The FDA has cleared antibody drugs made by companies like Regeneron Pharmaceuticals Inc. and GlaxoSmithKline PLC and its partner Vir Biotechnology Inc. for people with mild to moderate Covid-19 who aren’t hospitalized. The drugs reduced the risk of hospitalization or death by at least 70% in their trials, a higher efficacy rate than molnupiravir. Yet the antibody drugs are more complicated to administer than swallowing a pill, requiring an intravenous infusion, which initially slowed their uptake.

One of the more effective drugs against Covid-19, a steroid named dexamethasone, is for very sick patients.

“Even though on its face the pill may have shown less benefit than the monoclonal antibodies, because it will be so much easier to use, it will have a much bigger impact on the world stage,” said Daniel Kuritzkes, chief of the division of infectious diseases at Brigham and Women’s Hospital in Boston.

Dr. Mellors said the companies’ results, while encouraging, left him with questions as to how effective the drug is in vaccinated people with breakthrough infections and how its effectiveness compares with monoclonal antibodies. “We need to see the full data set,” he said. He said it would also be important to study the drug’s safety over the long term.

Rajesh Gandhi, an infectious diseases physician at Massachusetts General Hospital and Harvard Medical School, said he would like to know if the pill actually shortened the duration of symptoms and decreased the severity of the disease for those patients who were hospitalized.

He said if the drug is authorized and when more data become available, he would likely prescribe the drug to outpatients with a risk factor, in line with the group that Merck and Ridgeback studied, rather than those at low risk, and that antivirals are best started early in the course of a disease. Yet the drug, he said, would be helpful for those at risk of severe illness.

“You could call in a prescription for the patient, they wouldn’t have to come to get an infusion or a subcutaneous injection, and therefore it would make it easier, kind of like how we treat influenza during flu season,” he said.

Molnupiravir was initially developed by a not-for-profit biotechnology company owned by Emory University. Ridgeback then licensed and formed a collaboration with Emory in early 2020 and later announced a partnership with Merck.

Molnupiravir works by attacking a different portion of the virus than the spike protein on the coronavirus commonly targeted by Covid-19 vaccines and other Covid-19 drugs. The portion attacked by molnupiravir helps the virus reproduce.

“You will now have an oral, easily accessible, easily distributed medicine to keep people out of the hospital and to keep them from dying,” said Wayne Holman, co-founder of Miami-based Ridgeback.

Other companies are also developing Covid-19 antivirals, including Pfizer Inc., as well as Roche Holding AG and Atea Pharmaceuticals Inc.

Merck and Ridgeback stopped a study of molnupiravir in hospitalized patients in April, after researchers found that it failed to help them and is unlikely to reduce hospital stays and deaths.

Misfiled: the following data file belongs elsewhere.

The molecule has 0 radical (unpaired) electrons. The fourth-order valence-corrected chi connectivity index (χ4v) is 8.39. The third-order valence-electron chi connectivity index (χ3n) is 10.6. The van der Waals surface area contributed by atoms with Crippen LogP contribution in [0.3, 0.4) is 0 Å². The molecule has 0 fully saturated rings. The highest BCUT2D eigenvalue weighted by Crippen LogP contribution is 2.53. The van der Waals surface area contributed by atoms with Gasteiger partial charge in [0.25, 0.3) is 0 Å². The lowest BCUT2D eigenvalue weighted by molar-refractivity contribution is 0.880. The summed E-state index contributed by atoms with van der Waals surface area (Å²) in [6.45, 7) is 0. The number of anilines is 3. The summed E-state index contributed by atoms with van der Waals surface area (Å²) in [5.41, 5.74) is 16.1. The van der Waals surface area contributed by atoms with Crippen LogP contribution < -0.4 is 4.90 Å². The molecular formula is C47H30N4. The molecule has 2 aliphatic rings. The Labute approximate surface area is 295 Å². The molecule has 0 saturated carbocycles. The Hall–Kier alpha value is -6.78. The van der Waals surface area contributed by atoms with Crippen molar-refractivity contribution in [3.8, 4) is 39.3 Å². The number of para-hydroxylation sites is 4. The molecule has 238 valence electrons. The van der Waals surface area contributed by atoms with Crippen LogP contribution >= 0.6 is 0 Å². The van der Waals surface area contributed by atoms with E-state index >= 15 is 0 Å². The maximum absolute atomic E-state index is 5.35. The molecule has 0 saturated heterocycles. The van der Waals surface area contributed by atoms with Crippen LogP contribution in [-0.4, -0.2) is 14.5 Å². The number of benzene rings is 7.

The companies continued studying whether the antiviral was effective early in the course of the disease and in people who are at high risk of Covid-19 complications. Antivirals tend to be most effective when taken soon after infection and become less beneficial over time as patients get sicker, according to doctors and scientists.

The Merck-Ridgeback late-stage, or Phase 3, study enrolled more than 1,400 people who were at high risk of becoming seriously ill with Covid-19. About half received an 800-milligram dose of molnupiravir twice a day for five days, with the other participants receiving a placebo.

High risk was defined as having at least one characteristic associated with severe disease or death, such as old age, obesity or diabetes. Treatment began within five days after the participants developed Covid-19 symptoms.

In the interim analysis, 28 of the 385 subjects who received the drug were hospitalized after 29 days, Merck and Ridgeback said, compared with 53 of the 377 subjects in the placebo group who were either hospitalized or died, resulting in an efficacy rate of about 50%.

Through the 29 days, no subjects who received molnupiravir had died, compared with eight deaths in the placebo group, according to the companies.

The interim review of the drug’s effectiveness and safety was performed by an outside panel of independent experts known as a data-safety monitoring committee, which then shared its findings with Merck and Ridgeback.

The panel met late Tuesday to review the data, and then recommended the study stop enrollment because of the positive results, Dr. Holman said. The companies then went to the FDA with that recommendation.

Mr. Davis said that researchers would still perform a final analysis, which could mean the efficacy percentage is adjusted but the overall positive outcome shouldn’t change.

Merck and Ridgeback said in September that they had begun a separate trial studying whether molnupiravir could prevent infection in people after they are exposed to the virus.